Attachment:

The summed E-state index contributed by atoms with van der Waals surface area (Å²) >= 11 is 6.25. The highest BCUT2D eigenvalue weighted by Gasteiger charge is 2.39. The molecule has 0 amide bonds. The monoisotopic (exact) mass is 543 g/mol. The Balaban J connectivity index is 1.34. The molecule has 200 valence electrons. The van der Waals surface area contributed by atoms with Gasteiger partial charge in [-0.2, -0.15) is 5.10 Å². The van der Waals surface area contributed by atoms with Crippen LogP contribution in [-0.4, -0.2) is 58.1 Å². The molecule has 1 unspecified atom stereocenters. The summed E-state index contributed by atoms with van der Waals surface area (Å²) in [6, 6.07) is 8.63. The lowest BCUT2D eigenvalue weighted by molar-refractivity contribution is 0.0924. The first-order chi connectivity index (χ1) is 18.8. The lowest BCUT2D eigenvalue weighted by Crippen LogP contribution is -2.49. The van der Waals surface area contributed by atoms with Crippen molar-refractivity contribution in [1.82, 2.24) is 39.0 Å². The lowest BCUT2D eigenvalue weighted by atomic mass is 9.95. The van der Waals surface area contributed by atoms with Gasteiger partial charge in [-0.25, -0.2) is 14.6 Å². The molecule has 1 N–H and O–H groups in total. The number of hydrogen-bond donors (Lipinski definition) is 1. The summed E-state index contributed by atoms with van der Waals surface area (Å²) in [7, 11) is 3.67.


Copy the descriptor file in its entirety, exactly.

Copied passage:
The summed E-state index contributed by atoms with van der Waals surface area (Å²) >= 11 is 6.25. The highest BCUT2D eigenvalue weighted by Gasteiger charge is 2.39. The molecule has 0 amide bonds. The monoisotopic (exact) mass is 543 g/mol. The Balaban J connectivity index is 1.34. The molecule has 200 valence electrons. The van der Waals surface area contributed by atoms with Gasteiger partial charge in [-0.2, -0.15) is 5.10 Å². The van der Waals surface area contributed by atoms with Crippen LogP contribution in [-0.4, -0.2) is 58.1 Å². The molecule has 1 unspecified atom stereocenters. The summed E-state index contributed by atoms with van der Waals surface area (Å²) in [6, 6.07) is 8.63. The lowest BCUT2D eigenvalue weighted by molar-refractivity contribution is 0.0924. The first-order chi connectivity index (χ1) is 18.8. The lowest BCUT2D eigenvalue weighted by Crippen LogP contribution is -2.49. The van der Waals surface area contributed by atoms with Crippen molar-refractivity contribution in [1.82, 2.24) is 39.0 Å². The lowest BCUT2D eigenvalue weighted by atomic mass is 9.95. The van der Waals surface area contributed by atoms with Gasteiger partial charge in [-0.25, -0.2) is 14.6 Å². The molecule has 1 N–H and O–H groups in total. The number of hydrogen-bond donors (Lipinski definition) is 1. The summed E-state index contributed by atoms with van der Waals surface area (Å²) in [7, 11) is 3.67.